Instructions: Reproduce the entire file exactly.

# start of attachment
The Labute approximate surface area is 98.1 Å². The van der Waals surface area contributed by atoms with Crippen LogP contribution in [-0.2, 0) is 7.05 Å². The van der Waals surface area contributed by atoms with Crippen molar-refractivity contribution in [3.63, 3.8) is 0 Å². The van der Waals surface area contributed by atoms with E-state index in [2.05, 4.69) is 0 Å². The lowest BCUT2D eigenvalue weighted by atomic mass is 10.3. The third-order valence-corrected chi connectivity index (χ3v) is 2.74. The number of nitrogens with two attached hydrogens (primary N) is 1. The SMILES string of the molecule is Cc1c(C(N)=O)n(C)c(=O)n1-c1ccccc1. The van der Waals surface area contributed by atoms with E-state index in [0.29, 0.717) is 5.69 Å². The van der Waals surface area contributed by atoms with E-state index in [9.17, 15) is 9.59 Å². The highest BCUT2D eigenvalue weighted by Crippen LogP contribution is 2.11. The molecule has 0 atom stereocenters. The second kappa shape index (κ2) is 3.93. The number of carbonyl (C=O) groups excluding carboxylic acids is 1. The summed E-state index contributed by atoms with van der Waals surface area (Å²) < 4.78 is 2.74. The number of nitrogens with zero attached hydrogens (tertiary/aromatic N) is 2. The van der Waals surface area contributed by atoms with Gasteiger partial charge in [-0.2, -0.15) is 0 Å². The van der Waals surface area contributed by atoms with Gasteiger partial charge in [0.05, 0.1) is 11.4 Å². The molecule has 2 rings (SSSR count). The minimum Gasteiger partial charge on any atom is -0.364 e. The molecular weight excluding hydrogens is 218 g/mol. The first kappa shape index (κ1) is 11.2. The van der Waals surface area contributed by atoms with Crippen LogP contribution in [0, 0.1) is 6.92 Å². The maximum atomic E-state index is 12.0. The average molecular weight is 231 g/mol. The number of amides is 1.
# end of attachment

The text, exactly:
The Labute approximate surface area is 98.1 Å². The van der Waals surface area contributed by atoms with Crippen LogP contribution in [-0.2, 0) is 7.05 Å². The van der Waals surface area contributed by atoms with Crippen molar-refractivity contribution in [3.63, 3.8) is 0 Å². The van der Waals surface area contributed by atoms with E-state index in [2.05, 4.69) is 0 Å². The lowest BCUT2D eigenvalue weighted by atomic mass is 10.3. The third-order valence-corrected chi connectivity index (χ3v) is 2.74. The number of nitrogens with two attached hydrogens (primary N) is 1. The SMILES string of the molecule is Cc1c(C(N)=O)n(C)c(=O)n1-c1ccccc1. The van der Waals surface area contributed by atoms with E-state index in [0.29, 0.717) is 5.69 Å². The van der Waals surface area contributed by atoms with E-state index in [9.17, 15) is 9.59 Å². The highest BCUT2D eigenvalue weighted by Crippen LogP contribution is 2.11. The molecule has 0 atom stereocenters. The second kappa shape index (κ2) is 3.93. The number of carbonyl (C=O) groups excluding carboxylic acids is 1. The summed E-state index contributed by atoms with van der Waals surface area (Å²) < 4.78 is 2.74. The number of nitrogens with zero attached hydrogens (tertiary/aromatic N) is 2. The van der Waals surface area contributed by atoms with Gasteiger partial charge in [-0.2, -0.15) is 0 Å². The van der Waals surface area contributed by atoms with Gasteiger partial charge in [0.05, 0.1) is 11.4 Å². The molecule has 2 rings (SSSR count). The minimum Gasteiger partial charge on any atom is -0.364 e. The molecular weight excluding hydrogens is 218 g/mol. The first kappa shape index (κ1) is 11.2. The van der Waals surface area contributed by atoms with Crippen LogP contribution in [0, 0.1) is 6.92 Å². The maximum atomic E-state index is 12.0. The average molecular weight is 231 g/mol. The number of amides is 1.